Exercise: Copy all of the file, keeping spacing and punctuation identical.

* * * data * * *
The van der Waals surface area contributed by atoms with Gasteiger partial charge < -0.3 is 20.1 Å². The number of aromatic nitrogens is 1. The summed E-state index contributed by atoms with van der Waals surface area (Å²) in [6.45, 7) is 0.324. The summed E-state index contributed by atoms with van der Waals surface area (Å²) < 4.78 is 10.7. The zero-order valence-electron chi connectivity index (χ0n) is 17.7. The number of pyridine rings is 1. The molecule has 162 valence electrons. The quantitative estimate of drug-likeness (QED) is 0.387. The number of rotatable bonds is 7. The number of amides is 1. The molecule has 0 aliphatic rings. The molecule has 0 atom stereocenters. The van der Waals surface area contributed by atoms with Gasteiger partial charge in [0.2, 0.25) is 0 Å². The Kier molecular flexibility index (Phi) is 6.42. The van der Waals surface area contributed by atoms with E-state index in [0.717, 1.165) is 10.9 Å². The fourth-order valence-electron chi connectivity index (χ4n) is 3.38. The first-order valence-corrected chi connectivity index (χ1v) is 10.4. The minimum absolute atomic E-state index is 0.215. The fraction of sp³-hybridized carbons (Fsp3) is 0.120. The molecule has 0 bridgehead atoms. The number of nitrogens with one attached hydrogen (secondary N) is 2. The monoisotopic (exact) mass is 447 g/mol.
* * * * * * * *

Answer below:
The van der Waals surface area contributed by atoms with Gasteiger partial charge < -0.3 is 20.1 Å². The number of aromatic nitrogens is 1. The summed E-state index contributed by atoms with van der Waals surface area (Å²) in [6.45, 7) is 0.324. The summed E-state index contributed by atoms with van der Waals surface area (Å²) < 4.78 is 10.7. The zero-order valence-electron chi connectivity index (χ0n) is 17.7. The number of pyridine rings is 1. The molecule has 162 valence electrons. The quantitative estimate of drug-likeness (QED) is 0.387. The number of rotatable bonds is 7. The number of amides is 1. The molecule has 0 aliphatic rings. The molecule has 0 atom stereocenters. The van der Waals surface area contributed by atoms with Gasteiger partial charge in [0.2, 0.25) is 0 Å². The Kier molecular flexibility index (Phi) is 6.42. The van der Waals surface area contributed by atoms with E-state index in [0.717, 1.165) is 10.9 Å². The fourth-order valence-electron chi connectivity index (χ4n) is 3.38. The first-order valence-corrected chi connectivity index (χ1v) is 10.4. The minimum absolute atomic E-state index is 0.215. The fraction of sp³-hybridized carbons (Fsp3) is 0.120. The molecule has 0 bridgehead atoms. The number of nitrogens with one attached hydrogen (secondary N) is 2. The monoisotopic (exact) mass is 447 g/mol.